Alessandro Nivola stars in Sebastian Lelio’s new film, Disobedience. Lelio takes us into a world we so rarely see, the insular Jewish Orthodox community. Set in North London, Disobedience stars Nivola, Rachel McAdams and Rachel Weisz as Ronit, who long ago abandoned her community but has returned after her father’s death. Much like his previous films, Lelio creates extraordinary character arcs. He does so here as Ronit and Esti (McAdams) find their childhood lust and passions reignited, and their sexuality is explored. Esti is married to Dovid who wants to take over as rabbi. Faith, community, loyalties, sacrifice and secretive passion are at the heart of this beautiful story.
I caught up with Nivola to talk about the conflicts of his character Dovid and his plans to return to Broadway.
What struck you about your character when you first heard about Disobedience?
I think the thing that I felt drawn to, apart from the obvious opportunity to play somebody from a different background and experience and behavior as my own, was the fact that there was no villain in the story. The movie was about three really good people who really loved each other and were thrust into this impossible situation just because of the nature of love and life. I felt that it made the story much more complex than if this character was a real antagonist and was set up as a kind of man for the audience to hate in order for them to long for this extra-marital affair to be consummated.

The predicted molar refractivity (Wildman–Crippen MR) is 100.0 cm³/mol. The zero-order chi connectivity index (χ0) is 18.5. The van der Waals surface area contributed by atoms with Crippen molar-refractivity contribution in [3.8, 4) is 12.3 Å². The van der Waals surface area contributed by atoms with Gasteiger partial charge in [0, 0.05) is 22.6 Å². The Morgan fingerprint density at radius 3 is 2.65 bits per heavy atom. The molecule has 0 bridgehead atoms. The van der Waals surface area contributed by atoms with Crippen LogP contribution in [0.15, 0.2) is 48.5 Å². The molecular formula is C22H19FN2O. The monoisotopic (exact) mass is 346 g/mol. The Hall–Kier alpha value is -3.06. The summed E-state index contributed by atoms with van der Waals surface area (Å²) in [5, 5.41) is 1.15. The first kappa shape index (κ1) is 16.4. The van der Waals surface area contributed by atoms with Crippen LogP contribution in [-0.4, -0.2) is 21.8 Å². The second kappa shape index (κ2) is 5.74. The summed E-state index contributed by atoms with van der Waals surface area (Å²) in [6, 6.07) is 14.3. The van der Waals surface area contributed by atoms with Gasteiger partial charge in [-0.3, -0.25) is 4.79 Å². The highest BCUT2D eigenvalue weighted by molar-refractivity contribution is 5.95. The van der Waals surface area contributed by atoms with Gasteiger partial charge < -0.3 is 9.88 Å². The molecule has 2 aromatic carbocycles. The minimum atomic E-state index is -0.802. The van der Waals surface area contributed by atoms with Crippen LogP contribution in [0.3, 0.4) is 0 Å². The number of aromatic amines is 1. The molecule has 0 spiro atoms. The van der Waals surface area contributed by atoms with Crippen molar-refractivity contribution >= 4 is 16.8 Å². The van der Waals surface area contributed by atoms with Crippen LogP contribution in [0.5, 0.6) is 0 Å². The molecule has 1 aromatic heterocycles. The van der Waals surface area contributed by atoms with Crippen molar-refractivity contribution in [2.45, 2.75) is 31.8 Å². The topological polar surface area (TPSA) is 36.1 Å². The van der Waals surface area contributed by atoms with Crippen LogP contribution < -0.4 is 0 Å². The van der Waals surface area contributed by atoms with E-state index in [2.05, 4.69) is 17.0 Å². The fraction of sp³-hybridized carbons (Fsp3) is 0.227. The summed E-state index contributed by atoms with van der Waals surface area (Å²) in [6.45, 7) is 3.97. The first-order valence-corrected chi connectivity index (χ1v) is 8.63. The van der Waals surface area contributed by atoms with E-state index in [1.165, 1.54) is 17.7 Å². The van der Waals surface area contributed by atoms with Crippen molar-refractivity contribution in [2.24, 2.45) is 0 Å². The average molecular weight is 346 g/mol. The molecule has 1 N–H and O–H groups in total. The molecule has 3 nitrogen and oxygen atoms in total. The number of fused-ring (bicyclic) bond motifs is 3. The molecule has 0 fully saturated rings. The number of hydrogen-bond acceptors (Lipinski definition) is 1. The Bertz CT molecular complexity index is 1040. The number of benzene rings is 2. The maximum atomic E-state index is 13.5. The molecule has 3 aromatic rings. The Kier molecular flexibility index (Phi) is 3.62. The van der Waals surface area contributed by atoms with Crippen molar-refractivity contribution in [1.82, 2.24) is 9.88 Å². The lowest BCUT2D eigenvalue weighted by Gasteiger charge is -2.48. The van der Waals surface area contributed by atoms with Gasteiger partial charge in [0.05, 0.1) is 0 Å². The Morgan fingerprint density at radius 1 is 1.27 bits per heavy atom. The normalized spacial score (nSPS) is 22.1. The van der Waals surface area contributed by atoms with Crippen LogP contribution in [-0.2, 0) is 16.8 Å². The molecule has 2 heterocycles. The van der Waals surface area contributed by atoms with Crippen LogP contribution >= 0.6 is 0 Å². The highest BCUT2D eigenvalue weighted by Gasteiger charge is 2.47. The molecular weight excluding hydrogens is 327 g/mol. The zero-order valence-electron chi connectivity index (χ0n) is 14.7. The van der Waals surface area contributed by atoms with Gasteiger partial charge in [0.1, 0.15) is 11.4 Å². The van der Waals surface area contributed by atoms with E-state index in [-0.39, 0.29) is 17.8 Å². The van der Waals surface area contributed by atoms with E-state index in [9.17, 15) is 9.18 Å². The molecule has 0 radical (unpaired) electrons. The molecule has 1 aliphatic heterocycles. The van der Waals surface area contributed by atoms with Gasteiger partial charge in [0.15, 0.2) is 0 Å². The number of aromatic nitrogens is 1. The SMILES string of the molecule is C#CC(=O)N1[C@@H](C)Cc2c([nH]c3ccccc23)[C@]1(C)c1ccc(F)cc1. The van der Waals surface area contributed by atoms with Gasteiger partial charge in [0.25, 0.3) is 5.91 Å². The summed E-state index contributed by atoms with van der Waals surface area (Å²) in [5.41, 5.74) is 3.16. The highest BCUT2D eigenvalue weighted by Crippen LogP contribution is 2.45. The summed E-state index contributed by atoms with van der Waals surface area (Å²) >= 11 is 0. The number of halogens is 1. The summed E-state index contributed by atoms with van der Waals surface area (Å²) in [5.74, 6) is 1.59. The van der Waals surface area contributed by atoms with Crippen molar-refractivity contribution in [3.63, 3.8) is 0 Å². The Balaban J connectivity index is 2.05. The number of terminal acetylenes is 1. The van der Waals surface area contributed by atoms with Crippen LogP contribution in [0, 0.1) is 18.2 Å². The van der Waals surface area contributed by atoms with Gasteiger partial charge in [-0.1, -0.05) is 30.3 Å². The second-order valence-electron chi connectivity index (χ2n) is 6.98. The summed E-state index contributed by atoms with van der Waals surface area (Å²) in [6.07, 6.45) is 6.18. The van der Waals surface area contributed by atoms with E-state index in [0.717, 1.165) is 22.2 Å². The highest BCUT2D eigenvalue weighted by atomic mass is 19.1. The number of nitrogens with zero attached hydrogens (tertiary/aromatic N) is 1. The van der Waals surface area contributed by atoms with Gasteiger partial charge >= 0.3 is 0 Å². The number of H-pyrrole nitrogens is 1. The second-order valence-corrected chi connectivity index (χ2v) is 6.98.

That just tipped me off that this would be a movie that was going to deal with these situations in a subtle and complex way that would be surprising.
It was also the chance to play someone from such a particular world that I was totally unfamiliar with that was a major challenge and that’s something as an actor I totally long for.
You live in Brooklyn where there’s a large Orthodox community. They’re such a hidden community, but what did you learn about them and how did your perception change?
I really knew nothing about it prior to the research I did. My grandmother was German-Jewish from Frankfurt and she ended up being a Holocaust refugee. She moved to Milan in the 1930s and went to art school. She was a Bohemian type who married an Italian-Catholic guy. None were religious and when I came along there was no Hebrew being spoken at the dinner table. [laughs].
As far as the ultra-Orthodox communities in Brooklyn, my own experience had been walking through those neighborhoods and feeling that I wasn’t seen at all and that I was completely on another planet and they had no interest in me at all.
Once I was offered the job, I was determined to find a way in. I started hanging around this hat shop in Crown Heights called Primo, this was a place where everybody in the neighborhood, and was renowned worldwide. It had every kind of hat for different sects. I got to know the guys who knew the shop and explained what I was doing.